Do you remember the recent social media "planking" fad where individuals would perform planks in some precarious and curious places? While some were photoshopped to express creativity and superhuman strength, when performed correctly, he plank is an excellent exercise for improving your core's stability and strength when executed correctly.
It will also help to improve your posture, may help reduce low back pain, and strengthen your shoulders.
With so many varieties of plank exercises, how do you even know where to begin? Stick with me, and we will explore some of the most effective plank exercises and how to perform them correctly.
**Free NASM Mini course available! Planks are a great tool for weight loss. If you are wanting to learn the science of weight loss for free, follow the link to the mini course.
How to Peform a Standard (Straight-arm) Plank
To perform the standard Plank exercise, position yourself with your arms extended and your hands on the floor placed directly under your shoulders, as in a push-up position. Dorsiflex your ankles so your toes are pointed into the floor and are supporting your weight. Your hands and your toes are the only parts of your body that are touching the floor.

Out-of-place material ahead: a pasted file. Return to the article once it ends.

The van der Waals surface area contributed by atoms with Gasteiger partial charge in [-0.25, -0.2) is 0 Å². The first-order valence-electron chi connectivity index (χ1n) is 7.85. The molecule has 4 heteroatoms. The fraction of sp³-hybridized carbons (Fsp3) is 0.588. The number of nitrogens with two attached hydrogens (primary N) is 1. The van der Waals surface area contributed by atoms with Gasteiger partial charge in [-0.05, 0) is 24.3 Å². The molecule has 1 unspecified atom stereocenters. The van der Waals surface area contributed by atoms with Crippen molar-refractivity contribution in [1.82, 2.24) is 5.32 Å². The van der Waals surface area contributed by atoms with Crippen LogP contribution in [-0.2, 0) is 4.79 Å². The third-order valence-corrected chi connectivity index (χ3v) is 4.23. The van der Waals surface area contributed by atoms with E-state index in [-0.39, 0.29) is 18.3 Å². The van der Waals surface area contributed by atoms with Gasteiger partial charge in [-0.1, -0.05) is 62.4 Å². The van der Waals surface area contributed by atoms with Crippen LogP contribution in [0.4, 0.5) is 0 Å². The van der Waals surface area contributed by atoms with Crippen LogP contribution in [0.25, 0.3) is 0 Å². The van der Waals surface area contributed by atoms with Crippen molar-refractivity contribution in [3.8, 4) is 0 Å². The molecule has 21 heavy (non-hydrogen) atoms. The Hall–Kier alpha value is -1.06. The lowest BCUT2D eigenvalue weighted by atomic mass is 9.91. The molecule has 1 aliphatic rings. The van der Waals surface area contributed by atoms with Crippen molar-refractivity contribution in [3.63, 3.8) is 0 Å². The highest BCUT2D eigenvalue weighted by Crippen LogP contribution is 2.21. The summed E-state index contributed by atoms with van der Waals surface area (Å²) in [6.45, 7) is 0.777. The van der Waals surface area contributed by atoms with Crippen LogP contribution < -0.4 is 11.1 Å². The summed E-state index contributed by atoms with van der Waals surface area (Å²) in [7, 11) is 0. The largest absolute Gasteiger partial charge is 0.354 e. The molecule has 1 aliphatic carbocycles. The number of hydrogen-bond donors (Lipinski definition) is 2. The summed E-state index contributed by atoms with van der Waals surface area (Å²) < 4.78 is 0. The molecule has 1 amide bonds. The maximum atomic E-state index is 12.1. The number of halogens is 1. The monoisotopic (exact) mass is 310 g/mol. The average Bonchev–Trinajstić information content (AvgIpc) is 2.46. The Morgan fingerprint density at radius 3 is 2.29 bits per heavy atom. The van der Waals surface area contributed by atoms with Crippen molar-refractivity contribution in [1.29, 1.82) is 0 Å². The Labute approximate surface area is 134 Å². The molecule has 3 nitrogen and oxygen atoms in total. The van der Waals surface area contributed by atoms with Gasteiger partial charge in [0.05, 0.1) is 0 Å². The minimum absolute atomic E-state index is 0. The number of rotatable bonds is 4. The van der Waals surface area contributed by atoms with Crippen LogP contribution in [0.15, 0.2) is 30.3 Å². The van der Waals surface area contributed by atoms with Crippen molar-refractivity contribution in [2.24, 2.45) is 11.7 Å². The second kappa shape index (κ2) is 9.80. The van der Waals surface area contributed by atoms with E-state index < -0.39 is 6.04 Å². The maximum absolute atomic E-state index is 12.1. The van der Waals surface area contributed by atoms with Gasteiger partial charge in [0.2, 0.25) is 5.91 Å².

Draw your navel in toward your spine and squeeze your glutes, paying careful attention to your lumbar spine, tuck your tailbone under to avoid any excessive arching of your lower back. You must keep your spine in proper alignment, so tuck your chin and look at the floor, but be careful not to let your head drop.
Allow your scapulae (shoulder blades) to melt down your back and put a little squeeze between the bottom points of them. I like to call this “setting” your shoulder. There should be a straight line from your heels to your shoulders.
Plank Variation #1: How to Do a Proper Forearm Plank
The Forearm Plank is performed just like the standard Plank, except you support your weight on your forearms and your toes. To set up for this exercise correctly, you will position your forearms on the floor with your elbows placed in line with your shoulders. Often there is confusion about what to do with your hands while in this position. You have some options.